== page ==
Before the coffee arrives to your doorstep or is poured in your cup, a great deal of processing must occur both, here in the United States, and in the coffee bean's country of origin. How that coffee is processed, can affect not only its taste by its acidity.
Coffee Processing 101: Post Harvest
In this article, I will be sharing with you the various methods of processing coffee for export in the Specialty Coffee Industry. How the coffee is processed has a major impact on its quality, price, and taste.
Lets begin with the most common methods of processing and then I will include a couple bonus methods at the end, including my favorite method; European Preparation (EP). Most of the coffees which you will find in our inventory at Mavericks are EP.
First a word about quality, will be discussing processing methods of the coffee bean post-harvest. This article does not speak to other quality factors namely:
The aforementioned factors are contributors to the coffee quality prior to harvesting, the post-harvest process cannot make-up for what the cultivation lacks.
Types Of Coffee Processing: A Common Processing Method of Coffee.
This is the 1st step after harvesting the coffee bean. Processing cannot change the underlying quality issues mentioned above. However, processing can modify or fine-tune the intrinsic quality of the bean itself. The processing of the coffee is more a like a revelation, revealing what is already in the bean. So, it is important to start with a coffee bean that has been cultivated to specialty grade standards.
Two Methods of Processing Coffee
There are two general methods used to obtain a stable condition of the coffee, the dry and wet process.
Within these two types of board categories of processing methods there are several variations of each, such as: Honey, Pulp Natural, and Wet Haul. In the case of Honey Processed, variations occur such as Honey White, Yellow, Red, and Black.
The point is that while coffee process can generally be divided into wet of dry processed coffees their exist many nuances to handling the coffee at origin. I have just identified a few categories of processing here to give to you insight.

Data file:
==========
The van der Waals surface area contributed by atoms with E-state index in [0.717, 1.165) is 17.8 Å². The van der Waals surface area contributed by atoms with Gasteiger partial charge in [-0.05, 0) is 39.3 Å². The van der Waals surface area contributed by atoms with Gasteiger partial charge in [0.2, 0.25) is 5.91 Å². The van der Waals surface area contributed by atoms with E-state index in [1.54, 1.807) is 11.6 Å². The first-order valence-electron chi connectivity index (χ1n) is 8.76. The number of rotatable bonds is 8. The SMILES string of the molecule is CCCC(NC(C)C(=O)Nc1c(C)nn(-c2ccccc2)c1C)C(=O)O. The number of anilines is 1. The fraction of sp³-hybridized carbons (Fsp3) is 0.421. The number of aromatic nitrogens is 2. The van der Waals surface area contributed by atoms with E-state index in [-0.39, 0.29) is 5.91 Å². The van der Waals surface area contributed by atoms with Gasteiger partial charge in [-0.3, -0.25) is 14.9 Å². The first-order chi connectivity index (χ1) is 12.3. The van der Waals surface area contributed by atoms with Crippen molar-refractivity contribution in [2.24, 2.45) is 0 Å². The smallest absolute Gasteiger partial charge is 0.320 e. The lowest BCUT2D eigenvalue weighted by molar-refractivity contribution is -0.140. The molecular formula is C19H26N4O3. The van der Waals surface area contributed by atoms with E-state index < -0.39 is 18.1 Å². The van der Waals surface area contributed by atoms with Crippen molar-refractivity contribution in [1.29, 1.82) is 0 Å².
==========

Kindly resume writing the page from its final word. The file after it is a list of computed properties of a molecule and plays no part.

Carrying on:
The larger point is this: each process has the same goal of removing the coffee seed from it's fruit flesh, mucilage, silver skin and bring the coffee bean to a stable moisture content. How that is acommplished is quite different.
Anatomy of the Coffee Bean
For quick anatomy of coffee bean; the coffee bean is actually the seed of the coffee. Mucilage is the gooey layer between the outer shell of the coffee bean and a fruity layer of the fruit flesh.
Approaches to Green Coffee Processing
Interestingly, whether wet or dry, similar approaches to processing the coffee bean can impart it's own unique flavor profile to the final cup of coffee. Some of the most common types of coffee processing include:
Washed Process (Wet Process) - This method involves removing the outer layer of the coffee cherry (the "pulp") before the beans are dried. The beans are then fermented to remove any remaining mucilage before being washed and dried. Washed coffees are known for its clean, bright, and acidic flavor profile.
Natural Processed Coffees (Dry Process) - This method involves leaving the coffee cherries to dry naturally before removing the outer layers. The drying of the beans inside the cherry imparts a unique sweetness and complexity to the final cup. Natural processed coffee is known for its fruity, berry, and wine-like flavor profile.
Honey (Semi-Washed) - This method involves removing the outer layer of the coffee cherry while leaving some of the sticky and sugary mucilage that surrounds the coffee beans. The beans are then dried with this mucilage still on them, which will also deliver a unique sweetness and complexity to the finished coffee. Honey processed coffee is known for its notes of fruit, honey, and caramel.
Pulped Natural (Semi-Washed) - This method is similar to honey process, but it's more common in Brazil and Ethiopia. In this method, the outer layer of the coffee cherry is removed while leaving some of the sticky, sugary mucilage that surrounds the coffee beans. The beans are then dried with this mucilage still on them, which imparts another form of sweetness, complexity, and body to the coffee. Specifically, Pulped Natural coffees are known for their notes of fruit, honey, and caramel.